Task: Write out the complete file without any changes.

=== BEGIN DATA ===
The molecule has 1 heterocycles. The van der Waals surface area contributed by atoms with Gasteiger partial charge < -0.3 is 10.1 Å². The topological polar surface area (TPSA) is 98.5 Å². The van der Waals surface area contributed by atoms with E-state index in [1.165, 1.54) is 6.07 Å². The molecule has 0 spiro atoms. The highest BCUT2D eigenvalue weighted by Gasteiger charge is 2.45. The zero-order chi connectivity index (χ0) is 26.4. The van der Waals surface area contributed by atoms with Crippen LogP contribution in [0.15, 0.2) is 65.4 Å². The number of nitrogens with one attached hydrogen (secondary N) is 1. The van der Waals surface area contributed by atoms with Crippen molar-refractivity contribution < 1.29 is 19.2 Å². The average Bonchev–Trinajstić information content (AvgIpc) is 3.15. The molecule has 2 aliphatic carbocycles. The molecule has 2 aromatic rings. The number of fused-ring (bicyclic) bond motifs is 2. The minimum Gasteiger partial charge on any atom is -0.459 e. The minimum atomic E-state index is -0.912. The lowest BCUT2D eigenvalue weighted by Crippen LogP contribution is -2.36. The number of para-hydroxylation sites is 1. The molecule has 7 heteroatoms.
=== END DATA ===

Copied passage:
The molecule has 1 heterocycles. The van der Waals surface area contributed by atoms with Gasteiger partial charge < -0.3 is 10.1 Å². The topological polar surface area (TPSA) is 98.5 Å². The van der Waals surface area contributed by atoms with E-state index in [1.165, 1.54) is 6.07 Å². The molecule has 0 spiro atoms. The highest BCUT2D eigenvalue weighted by Gasteiger charge is 2.45. The zero-order chi connectivity index (χ0) is 26.4. The van der Waals surface area contributed by atoms with Crippen LogP contribution in [0.15, 0.2) is 65.4 Å². The number of nitrogens with one attached hydrogen (secondary N) is 1. The van der Waals surface area contributed by atoms with Crippen molar-refractivity contribution < 1.29 is 19.2 Å². The average Bonchev–Trinajstić information content (AvgIpc) is 3.15. The molecule has 2 aliphatic carbocycles. The molecule has 2 aromatic rings. The number of fused-ring (bicyclic) bond motifs is 2. The minimum Gasteiger partial charge on any atom is -0.459 e. The minimum atomic E-state index is -0.912. The lowest BCUT2D eigenvalue weighted by Crippen LogP contribution is -2.36. The number of para-hydroxylation sites is 1. The molecule has 7 heteroatoms.